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, 552 (7685), 426-429

Cryo-EM Structures of the TMEM16A Calcium-Activated Chloride Channel

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Cryo-EM Structures of the TMEM16A Calcium-Activated Chloride Channel

Shangyu Dang et al. Nature.

Abstract

Calcium-activated chloride channels (CaCCs) encoded by TMEM16A control neuronal signalling, smooth muscle contraction, airway and exocrine gland secretion, and rhythmic movements of the gastrointestinal system. To understand how CaCCs mediate and control anion permeation to fulfil these physiological functions, knowledge of the mammalian TMEM16A structure and identification of its pore-lining residues are essential. TMEM16A forms a dimer with two pores. Previous CaCC structural analyses have relied on homology modelling of a homologue (nhTMEM16) from the fungus Nectria haematococca that functions primarily as a lipid scramblase, as well as subnanometre-resolution electron cryo-microscopy. Here we present de novo atomic structures of the transmembrane domains of mouse TMEM16A in nanodiscs and in lauryl maltose neopentyl glycol as determined by single-particle electron cryo-microscopy. These structures reveal the ion permeation pore and represent different functional states. The structure in lauryl maltose neopentyl glycol has one Ca2+ ion resolved within each monomer with a constricted pore; this is likely to correspond to a closed state, because a CaCC with a single Ca2+ occupancy requires membrane depolarization in order to open (C.J.P. et al., manuscript submitted). The structure in nanodiscs has two Ca2+ ions per monomer and its pore is in a closed conformation; this probably reflects channel rundown, which is the gradual loss of channel activity that follows prolonged CaCC activation in 1 mM Ca2+. Our mutagenesis and electrophysiological studies, prompted by analyses of the structures, identified ten residues distributed along the pore that interact with permeant anions and affect anion selectivity, as well as seven pore-lining residues that cluster near pore constrictions and regulate channel gating. Together, these results clarify the basis of CaCC anion conduction.

Conflict of interest statement

The authors declare no competing financial interest.

Figures

Extended Data Figure 1
Extended Data Figure 1. TMEM16A protein purification and negative staining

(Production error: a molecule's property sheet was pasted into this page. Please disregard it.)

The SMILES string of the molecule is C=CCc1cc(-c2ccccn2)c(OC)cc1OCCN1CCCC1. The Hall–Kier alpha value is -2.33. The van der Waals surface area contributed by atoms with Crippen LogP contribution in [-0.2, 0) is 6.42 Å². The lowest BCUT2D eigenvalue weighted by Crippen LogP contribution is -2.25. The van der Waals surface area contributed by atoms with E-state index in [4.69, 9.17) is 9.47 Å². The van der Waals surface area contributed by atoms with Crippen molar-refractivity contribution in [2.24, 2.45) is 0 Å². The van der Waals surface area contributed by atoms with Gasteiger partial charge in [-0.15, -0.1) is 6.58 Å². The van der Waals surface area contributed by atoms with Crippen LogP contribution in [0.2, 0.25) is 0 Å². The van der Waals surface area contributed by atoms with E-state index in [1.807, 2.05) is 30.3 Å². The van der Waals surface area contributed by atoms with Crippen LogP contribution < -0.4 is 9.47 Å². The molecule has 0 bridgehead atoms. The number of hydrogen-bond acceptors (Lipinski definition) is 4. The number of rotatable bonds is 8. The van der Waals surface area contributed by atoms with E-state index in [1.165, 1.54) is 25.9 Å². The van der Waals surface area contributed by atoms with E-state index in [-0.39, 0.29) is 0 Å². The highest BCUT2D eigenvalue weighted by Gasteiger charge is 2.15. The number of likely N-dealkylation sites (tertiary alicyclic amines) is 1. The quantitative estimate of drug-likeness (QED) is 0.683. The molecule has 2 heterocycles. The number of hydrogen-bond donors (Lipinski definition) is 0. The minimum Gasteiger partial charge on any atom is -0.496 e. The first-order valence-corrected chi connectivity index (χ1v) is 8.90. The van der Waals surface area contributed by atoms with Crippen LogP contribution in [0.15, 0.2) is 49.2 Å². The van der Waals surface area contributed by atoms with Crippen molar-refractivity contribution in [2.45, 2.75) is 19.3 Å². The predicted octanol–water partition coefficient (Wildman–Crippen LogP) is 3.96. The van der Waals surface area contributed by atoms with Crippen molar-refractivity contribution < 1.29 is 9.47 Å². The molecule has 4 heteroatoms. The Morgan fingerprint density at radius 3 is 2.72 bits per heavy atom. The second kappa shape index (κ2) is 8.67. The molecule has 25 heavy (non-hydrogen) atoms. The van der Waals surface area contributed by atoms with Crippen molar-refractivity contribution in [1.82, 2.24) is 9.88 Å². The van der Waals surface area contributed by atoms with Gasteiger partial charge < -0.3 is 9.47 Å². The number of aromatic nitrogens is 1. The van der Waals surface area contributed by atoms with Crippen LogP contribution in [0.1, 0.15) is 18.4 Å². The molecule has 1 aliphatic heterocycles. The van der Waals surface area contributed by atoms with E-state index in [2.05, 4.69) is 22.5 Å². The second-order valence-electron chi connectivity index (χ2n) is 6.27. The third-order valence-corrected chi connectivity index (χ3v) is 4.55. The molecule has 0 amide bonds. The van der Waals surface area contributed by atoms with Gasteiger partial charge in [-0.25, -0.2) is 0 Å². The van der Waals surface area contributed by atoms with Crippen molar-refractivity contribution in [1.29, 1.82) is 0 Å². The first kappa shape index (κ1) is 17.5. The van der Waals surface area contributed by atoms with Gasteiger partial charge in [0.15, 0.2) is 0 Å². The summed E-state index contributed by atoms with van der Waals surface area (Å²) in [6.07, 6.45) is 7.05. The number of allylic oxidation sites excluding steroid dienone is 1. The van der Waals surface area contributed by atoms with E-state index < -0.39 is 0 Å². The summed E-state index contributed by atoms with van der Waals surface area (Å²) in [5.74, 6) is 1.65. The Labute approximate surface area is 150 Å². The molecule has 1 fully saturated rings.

a, Western blot (bottom) of nine TMEM16A constructs with different N-terminal and/or C-terminal truncations (diagramed, top). Construct 5 corresponding to mouse TMEM16A residues 1–903 was selected for this study for the absence of the smaller fragment of ~30 kD on the western blot as well as its high expression. b, Top, representative trace of inside-out patch from HEK293 cells transiently transfected with wild-type TMEM16A (WT) or Construct 5. The membrane potential was held at +60 mV, and patches were exposed to intracellular solutions containing 140 mM NaCl and 150 nM, 300 nM, 400 nM, 600 nM, 1.8 μM, or 1 mM free Ca2+. Repeated independently four times with similar results. Bottom, normalized chloride currents were fit to the Hill equation. EC50 for Ca2+ sensitivity is 178 ± 14 nM for construct 5 (four independent experiments) and 796 ± 66 nM for WT (ten independent experiments; p < 0.0001, see Extended Data Fig. 9c). c, Top, poly-L-lysine (PLL, 30 μg/mL) treatment for 30 sec to reduce PIP2 and other lipids with negatively charged head groups caused desensitization of TMEM16A with C-terminal truncation (a.a. 1–903) in excised inside-out patch exposed to 150 mM NaCl on both sides of the membrane, as evident from the reduction of Ca2+ sensitivity. Repeated independently six times with similar results. Bottom, following the PLL treatment the current amplitudes were reduced at 30 nM Ca2+ and 100 nM Ca2+ (“Inst” for the “instantaneous” current amplitude at the start of depolarization from a holding potential of 0 mV to +100 mV, p = 0.02 from two-way ANOVA between “Pre” and “post” PLL; “Overall” for the current amplitude at the end of depolarization, p = 0.004 from two-way ANOVA between “Pre” and “Post”; 6 independent experiments) but not at 1 μM Ca2+ (Sidak’s multiple comparisons, p > 0.99 and p = 0.73 for “Inst” and “Overall”, respectively). Mean ± SEM are shown in b and c. d, Size-exclusion chromatography of TMEM16A reconstituted into lipid nanodiscs with MSP2N2. The peak fractions corresponding to nanodisc-reconstituted TMEM16A (16A) and free MSP2N2 are indicated. The 16A peak fraction was examined by SDS-polyacrylamide gel electrophoresis (SDS-PAGE). TMEM16A and MSP2N2 (MSP) monomers are approximately 105 kDa and 46 kDa, respectively. The faint band at 210 kDa may correspond to incompletely disassociated TMEM16A dimers. e, CPM analysis, of nanodisc-reconstituted TMEM16A in 0, 71 nM, 293 nM, 782 nM, 4120 nM or 1 mM Ca2+. f, Raw micrographs of nanodisc-reconstituted TMEM16A examined by negative-stain EM. g, 2D class averages of particles from negative-stain EM of TMEM16A reconstituted into nanodiscs h, Size-exclusion chromatography of TMEM16A solubilized in LMNG. The peak fraction was examined by SDS-PAGE. i, CPM analysis of LMNG-solubilized TMEM16A in 0, 83 nM, 333 nM, 1122 nM, 5290 nM or 1 mM Ca2+. j, Raw micrographs of LMNG-solubilized TMEM16A examined by negative-stain EM. Both micrographs, (f) and (j), showed mono-dispersed and homogeneous particles. k, 2D class averages of particles from negative-stain EM of TMEM16A solubilized in LMNG.